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(Reference retrieved automatically from Web of Science through information on FAPESP grant and its corresponding number as mentioned in the publication by the authors.)

Paleoceanographic changes during the Albian-Cenomanian in the Tethys and North Atlantic and the onset of the Cretaceous chalk

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Giorgioni, Martino [1] ; Weissert, Helmut [1] ; Bernasconi, Stefano M. [1] ; Hochuli, Peter A. [2] ; Keller, Christina E. [1] ; Coccioni, Rodolfo [3] ; Petrizzo, Maria Rose [4] ; Lukeneder, Alexander [5] ; Garcia, Therese I. [1]
Total Authors: 9
[1] ETH, Inst Geol, Dept Earth Sci, CH-8092 Zurich - Switzerland
[2] Univ Zurich, Palaeontol Inst, CH-8006 Zurich - Switzerland
[3] Univ Urbino, Dipartimento Sci Terra Vita & Ambiente, I-61209 Urbino - Italy
[4] Univ Milan, Dipartimento Sci Terra A Desio, I-20133 Milan - Italy
[5] Museum Nat Hist, Dept Geol & Paleontol, Geol Paleontol Dept, A-1010 Vienna - Austria
Total Affiliations: 5
Document type: Journal article
Source: GLOBAL AND PLANETARY CHANGE; v. 126, p. 46-61, MAR 2015.
Web of Science Citations: 22

During the mid-Cretaceous the Earth was characterized by peculiar climatic and oceanographic features, such as very high temperatures, smooth thermal meridional gradient, long-term rising sea level, and formation of oceanic gateways and seaways. At that time widespread deposition of micritic pelagic limestones, generally called chalk, occurred in deep pelagic settings as well as in epeiric seas, both at tropical and at high latitudes. The origin of such extensive chalk deposition in the mid-Cretaceous is a complex and still controversial issue, which involves the interaction of several different factors. In this work we address this topic from the paleoceanographic perspective, by investigating the contribution of major oceanic circulation changes. We characterize several stratigraphic sections from the Tethys and North Atlantic with litho-, bio-, and carbon isotope stratigraphy. Our data show a change between two different oceanic circulation modes happening in the Late Albian. The first is an unstable mode, with oceanographic conditions fluctuating frequently in response to rapid environmental and climatic changes, such as those driven by orbital forcing. The second mode is more stable, with better connection between the different oceanic basins, a more stable thermocline, more persistent current flow, better defined upwelling and downwelling areas, and a more balanced oceanic carbon reservoir. We propose that under the mid-Cretaceous paleogeographic and paleodimatic conditions this change in oceanic circulation mode favored the beginning of chalk sedimentation in deep-water settings. (C) 2015 Elsevier B.V. All rights reserved. (AU)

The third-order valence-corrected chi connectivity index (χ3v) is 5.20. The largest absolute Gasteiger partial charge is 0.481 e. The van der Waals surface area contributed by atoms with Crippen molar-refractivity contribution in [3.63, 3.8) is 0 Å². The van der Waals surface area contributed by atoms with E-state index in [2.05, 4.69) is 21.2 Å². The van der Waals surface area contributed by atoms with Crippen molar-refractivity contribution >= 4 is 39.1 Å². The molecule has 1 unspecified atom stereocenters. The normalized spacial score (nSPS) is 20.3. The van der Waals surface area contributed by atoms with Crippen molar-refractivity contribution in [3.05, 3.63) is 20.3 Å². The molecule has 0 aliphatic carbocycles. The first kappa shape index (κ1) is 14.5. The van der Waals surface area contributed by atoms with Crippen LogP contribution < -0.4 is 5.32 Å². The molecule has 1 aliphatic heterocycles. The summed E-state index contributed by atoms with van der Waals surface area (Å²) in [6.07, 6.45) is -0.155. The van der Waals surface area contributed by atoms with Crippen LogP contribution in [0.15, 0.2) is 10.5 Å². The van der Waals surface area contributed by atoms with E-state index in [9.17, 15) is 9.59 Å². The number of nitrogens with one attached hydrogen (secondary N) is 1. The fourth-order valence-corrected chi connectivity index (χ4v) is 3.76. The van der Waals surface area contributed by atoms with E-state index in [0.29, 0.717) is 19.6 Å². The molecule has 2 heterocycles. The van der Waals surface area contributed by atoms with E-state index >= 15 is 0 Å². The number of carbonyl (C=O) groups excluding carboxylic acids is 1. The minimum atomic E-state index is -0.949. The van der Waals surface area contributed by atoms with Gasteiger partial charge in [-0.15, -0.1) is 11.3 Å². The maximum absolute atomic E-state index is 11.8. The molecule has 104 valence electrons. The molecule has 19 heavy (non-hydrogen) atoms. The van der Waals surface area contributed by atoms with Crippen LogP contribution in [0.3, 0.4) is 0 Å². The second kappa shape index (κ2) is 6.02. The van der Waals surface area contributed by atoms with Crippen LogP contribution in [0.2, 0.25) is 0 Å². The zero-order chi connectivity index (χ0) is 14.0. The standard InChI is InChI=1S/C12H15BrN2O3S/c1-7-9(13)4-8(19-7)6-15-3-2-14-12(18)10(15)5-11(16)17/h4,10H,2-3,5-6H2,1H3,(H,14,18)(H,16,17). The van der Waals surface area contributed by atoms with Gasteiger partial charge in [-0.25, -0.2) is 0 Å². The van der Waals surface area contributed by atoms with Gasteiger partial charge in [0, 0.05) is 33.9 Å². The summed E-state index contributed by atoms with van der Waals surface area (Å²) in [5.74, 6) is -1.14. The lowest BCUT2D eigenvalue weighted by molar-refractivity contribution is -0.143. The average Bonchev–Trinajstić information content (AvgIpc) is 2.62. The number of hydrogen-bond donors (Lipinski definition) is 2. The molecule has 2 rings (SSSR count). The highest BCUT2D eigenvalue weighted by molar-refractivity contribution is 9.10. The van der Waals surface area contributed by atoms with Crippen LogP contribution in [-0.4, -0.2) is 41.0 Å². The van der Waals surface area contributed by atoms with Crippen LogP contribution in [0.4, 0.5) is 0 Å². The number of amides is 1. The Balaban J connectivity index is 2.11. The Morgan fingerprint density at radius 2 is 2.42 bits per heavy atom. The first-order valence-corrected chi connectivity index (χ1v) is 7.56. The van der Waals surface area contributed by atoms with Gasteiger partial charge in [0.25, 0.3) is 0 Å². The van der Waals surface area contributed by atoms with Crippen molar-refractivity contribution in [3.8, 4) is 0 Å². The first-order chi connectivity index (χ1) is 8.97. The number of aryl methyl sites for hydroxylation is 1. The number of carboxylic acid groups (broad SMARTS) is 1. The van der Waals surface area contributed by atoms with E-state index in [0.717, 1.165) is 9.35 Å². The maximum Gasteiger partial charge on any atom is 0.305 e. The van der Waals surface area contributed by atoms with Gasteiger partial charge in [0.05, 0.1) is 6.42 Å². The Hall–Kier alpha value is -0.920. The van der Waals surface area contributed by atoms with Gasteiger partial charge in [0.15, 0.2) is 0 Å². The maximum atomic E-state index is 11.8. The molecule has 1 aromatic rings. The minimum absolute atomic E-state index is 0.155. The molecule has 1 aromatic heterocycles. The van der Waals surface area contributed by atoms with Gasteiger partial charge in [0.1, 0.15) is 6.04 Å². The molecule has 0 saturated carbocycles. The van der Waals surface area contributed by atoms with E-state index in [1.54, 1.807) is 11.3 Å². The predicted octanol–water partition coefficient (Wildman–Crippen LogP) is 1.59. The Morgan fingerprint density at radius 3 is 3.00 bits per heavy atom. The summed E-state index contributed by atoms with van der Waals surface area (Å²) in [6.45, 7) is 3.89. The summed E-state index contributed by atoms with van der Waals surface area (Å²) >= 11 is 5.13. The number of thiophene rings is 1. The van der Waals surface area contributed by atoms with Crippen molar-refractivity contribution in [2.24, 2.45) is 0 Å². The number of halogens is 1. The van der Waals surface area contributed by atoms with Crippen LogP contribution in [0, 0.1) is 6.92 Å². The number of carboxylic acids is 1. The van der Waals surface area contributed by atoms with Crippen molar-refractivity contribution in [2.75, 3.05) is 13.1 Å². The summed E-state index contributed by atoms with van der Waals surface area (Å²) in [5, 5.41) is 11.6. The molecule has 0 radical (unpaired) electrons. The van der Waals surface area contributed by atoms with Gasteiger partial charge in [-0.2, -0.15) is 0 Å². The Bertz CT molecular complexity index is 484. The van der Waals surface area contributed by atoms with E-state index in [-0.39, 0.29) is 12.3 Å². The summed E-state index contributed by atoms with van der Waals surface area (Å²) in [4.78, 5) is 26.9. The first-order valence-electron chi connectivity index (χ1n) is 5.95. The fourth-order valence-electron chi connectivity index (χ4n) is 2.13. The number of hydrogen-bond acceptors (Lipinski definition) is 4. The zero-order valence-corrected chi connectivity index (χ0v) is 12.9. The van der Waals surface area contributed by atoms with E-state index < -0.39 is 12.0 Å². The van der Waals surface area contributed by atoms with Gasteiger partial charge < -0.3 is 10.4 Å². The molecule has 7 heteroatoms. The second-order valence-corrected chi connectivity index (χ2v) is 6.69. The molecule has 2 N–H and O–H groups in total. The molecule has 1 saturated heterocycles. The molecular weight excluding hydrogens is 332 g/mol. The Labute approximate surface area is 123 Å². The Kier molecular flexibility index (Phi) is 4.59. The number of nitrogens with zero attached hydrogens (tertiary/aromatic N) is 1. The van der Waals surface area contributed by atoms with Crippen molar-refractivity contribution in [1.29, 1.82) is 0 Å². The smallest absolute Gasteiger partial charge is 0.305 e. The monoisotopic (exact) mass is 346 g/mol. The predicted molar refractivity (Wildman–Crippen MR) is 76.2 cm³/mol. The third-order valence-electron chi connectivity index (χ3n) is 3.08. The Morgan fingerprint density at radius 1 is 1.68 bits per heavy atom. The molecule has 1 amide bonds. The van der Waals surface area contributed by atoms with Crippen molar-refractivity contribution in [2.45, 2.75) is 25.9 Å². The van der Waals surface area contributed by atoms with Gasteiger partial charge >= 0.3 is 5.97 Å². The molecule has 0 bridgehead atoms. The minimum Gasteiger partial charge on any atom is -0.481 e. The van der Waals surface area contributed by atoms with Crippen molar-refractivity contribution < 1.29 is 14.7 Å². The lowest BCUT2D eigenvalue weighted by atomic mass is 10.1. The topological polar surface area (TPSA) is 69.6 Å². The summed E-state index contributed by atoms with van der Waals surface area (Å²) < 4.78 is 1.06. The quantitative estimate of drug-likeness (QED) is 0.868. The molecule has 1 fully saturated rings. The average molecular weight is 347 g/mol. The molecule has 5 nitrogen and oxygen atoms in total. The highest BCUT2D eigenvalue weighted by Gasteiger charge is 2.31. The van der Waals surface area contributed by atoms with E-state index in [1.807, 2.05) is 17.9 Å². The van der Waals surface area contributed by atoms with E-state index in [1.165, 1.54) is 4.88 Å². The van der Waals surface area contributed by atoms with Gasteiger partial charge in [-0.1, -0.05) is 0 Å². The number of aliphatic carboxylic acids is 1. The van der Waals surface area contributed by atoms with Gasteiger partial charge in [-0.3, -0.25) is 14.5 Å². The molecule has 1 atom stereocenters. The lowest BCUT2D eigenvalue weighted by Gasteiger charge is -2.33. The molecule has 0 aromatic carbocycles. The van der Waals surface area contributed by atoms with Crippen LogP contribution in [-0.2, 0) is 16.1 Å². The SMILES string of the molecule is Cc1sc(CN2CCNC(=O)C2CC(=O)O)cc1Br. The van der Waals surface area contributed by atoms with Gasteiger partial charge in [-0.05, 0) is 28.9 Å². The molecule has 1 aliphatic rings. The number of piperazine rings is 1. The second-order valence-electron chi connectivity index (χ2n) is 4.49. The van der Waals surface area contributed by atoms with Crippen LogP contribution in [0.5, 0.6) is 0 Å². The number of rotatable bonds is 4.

FAPESP's process: 12/15995-5 - Stable isotope geochemistry as main tool to unravel Eocene-Oligocene paleoclimate and paleoceanography
Grantee:Martino Giorgioni
Support type: Scholarships in Brazil - Post-Doctorate